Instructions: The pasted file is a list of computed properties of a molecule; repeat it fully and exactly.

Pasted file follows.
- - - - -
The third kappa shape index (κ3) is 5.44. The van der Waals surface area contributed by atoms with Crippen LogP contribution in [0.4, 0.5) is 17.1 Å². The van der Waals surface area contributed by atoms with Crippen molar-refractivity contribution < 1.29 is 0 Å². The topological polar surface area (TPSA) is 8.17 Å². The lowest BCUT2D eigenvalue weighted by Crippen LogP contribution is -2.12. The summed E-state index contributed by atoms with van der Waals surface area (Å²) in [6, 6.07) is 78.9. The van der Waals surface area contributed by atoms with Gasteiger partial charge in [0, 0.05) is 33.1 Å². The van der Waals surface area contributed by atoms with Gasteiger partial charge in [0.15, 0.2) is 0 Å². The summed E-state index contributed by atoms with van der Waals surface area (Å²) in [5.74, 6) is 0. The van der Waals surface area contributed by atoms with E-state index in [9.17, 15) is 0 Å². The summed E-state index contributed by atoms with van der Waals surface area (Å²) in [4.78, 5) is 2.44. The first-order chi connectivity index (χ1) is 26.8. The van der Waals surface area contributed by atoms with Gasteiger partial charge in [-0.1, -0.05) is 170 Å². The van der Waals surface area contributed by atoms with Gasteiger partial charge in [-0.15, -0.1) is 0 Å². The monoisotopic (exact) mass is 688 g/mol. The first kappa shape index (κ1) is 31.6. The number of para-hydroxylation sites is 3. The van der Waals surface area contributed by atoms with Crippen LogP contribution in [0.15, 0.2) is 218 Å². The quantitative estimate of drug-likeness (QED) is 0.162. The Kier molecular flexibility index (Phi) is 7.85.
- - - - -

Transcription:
The third kappa shape index (κ3) is 5.44. The van der Waals surface area contributed by atoms with Crippen LogP contribution in [0.4, 0.5) is 17.1 Å². The van der Waals surface area contributed by atoms with Crippen molar-refractivity contribution < 1.29 is 0 Å². The topological polar surface area (TPSA) is 8.17 Å². The lowest BCUT2D eigenvalue weighted by Crippen LogP contribution is -2.12. The summed E-state index contributed by atoms with van der Waals surface area (Å²) in [6, 6.07) is 78.9. The van der Waals surface area contributed by atoms with Gasteiger partial charge in [0, 0.05) is 33.1 Å². The van der Waals surface area contributed by atoms with Gasteiger partial charge in [0.15, 0.2) is 0 Å². The summed E-state index contributed by atoms with van der Waals surface area (Å²) in [5.74, 6) is 0. The van der Waals surface area contributed by atoms with E-state index in [9.17, 15) is 0 Å². The summed E-state index contributed by atoms with van der Waals surface area (Å²) in [4.78, 5) is 2.44. The first-order chi connectivity index (χ1) is 26.8. The van der Waals surface area contributed by atoms with Gasteiger partial charge in [-0.1, -0.05) is 170 Å². The van der Waals surface area contributed by atoms with Gasteiger partial charge in [-0.15, -0.1) is 0 Å². The monoisotopic (exact) mass is 688 g/mol. The first kappa shape index (κ1) is 31.6. The number of para-hydroxylation sites is 3. The van der Waals surface area contributed by atoms with Crippen LogP contribution in [0.15, 0.2) is 218 Å². The quantitative estimate of drug-likeness (QED) is 0.162. The Kier molecular flexibility index (Phi) is 7.85.